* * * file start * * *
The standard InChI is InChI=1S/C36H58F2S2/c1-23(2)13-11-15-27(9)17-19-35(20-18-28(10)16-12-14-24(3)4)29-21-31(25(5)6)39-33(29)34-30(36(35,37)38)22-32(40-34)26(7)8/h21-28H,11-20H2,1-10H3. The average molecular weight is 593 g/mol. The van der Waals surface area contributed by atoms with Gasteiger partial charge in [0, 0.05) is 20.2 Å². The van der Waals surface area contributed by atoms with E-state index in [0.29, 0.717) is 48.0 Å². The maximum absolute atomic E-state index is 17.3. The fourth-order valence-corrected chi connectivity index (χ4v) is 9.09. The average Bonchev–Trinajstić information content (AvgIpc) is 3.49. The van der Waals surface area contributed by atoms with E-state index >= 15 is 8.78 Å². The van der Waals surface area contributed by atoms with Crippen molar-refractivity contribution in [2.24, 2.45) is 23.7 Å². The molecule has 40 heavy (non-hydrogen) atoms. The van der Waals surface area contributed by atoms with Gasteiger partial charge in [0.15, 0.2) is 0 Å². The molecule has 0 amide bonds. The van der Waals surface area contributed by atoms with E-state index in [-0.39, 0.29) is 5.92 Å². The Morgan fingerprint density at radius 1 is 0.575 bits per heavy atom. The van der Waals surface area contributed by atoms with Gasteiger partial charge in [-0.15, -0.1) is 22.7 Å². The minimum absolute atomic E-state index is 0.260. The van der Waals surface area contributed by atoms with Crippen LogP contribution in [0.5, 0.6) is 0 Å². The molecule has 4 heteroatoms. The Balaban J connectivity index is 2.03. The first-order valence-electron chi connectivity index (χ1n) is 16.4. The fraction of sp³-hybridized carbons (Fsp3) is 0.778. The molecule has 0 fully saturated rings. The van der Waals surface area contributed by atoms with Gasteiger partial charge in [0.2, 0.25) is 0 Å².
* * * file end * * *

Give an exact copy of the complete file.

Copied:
The standard InChI is InChI=1S/C36H58F2S2/c1-23(2)13-11-15-27(9)17-19-35(20-18-28(10)16-12-14-24(3)4)29-21-31(25(5)6)39-33(29)34-30(36(35,37)38)22-32(40-34)26(7)8/h21-28H,11-20H2,1-10H3. The average molecular weight is 593 g/mol. The van der Waals surface area contributed by atoms with Gasteiger partial charge in [0, 0.05) is 20.2 Å². The van der Waals surface area contributed by atoms with E-state index in [0.29, 0.717) is 48.0 Å². The maximum absolute atomic E-state index is 17.3. The fourth-order valence-corrected chi connectivity index (χ4v) is 9.09. The average Bonchev–Trinajstić information content (AvgIpc) is 3.49. The van der Waals surface area contributed by atoms with E-state index >= 15 is 8.78 Å². The van der Waals surface area contributed by atoms with Crippen molar-refractivity contribution in [2.24, 2.45) is 23.7 Å². The molecule has 40 heavy (non-hydrogen) atoms. The van der Waals surface area contributed by atoms with Gasteiger partial charge in [0.15, 0.2) is 0 Å². The molecule has 0 amide bonds. The van der Waals surface area contributed by atoms with E-state index in [-0.39, 0.29) is 5.92 Å². The Morgan fingerprint density at radius 1 is 0.575 bits per heavy atom. The van der Waals surface area contributed by atoms with Gasteiger partial charge in [-0.15, -0.1) is 22.7 Å². The minimum absolute atomic E-state index is 0.260. The van der Waals surface area contributed by atoms with Crippen LogP contribution in [0.5, 0.6) is 0 Å². The molecule has 4 heteroatoms. The Balaban J connectivity index is 2.03. The first-order valence-electron chi connectivity index (χ1n) is 16.4. The fraction of sp³-hybridized carbons (Fsp3) is 0.778. The molecule has 0 fully saturated rings. The van der Waals surface area contributed by atoms with Gasteiger partial charge in [0.2, 0.25) is 0 Å².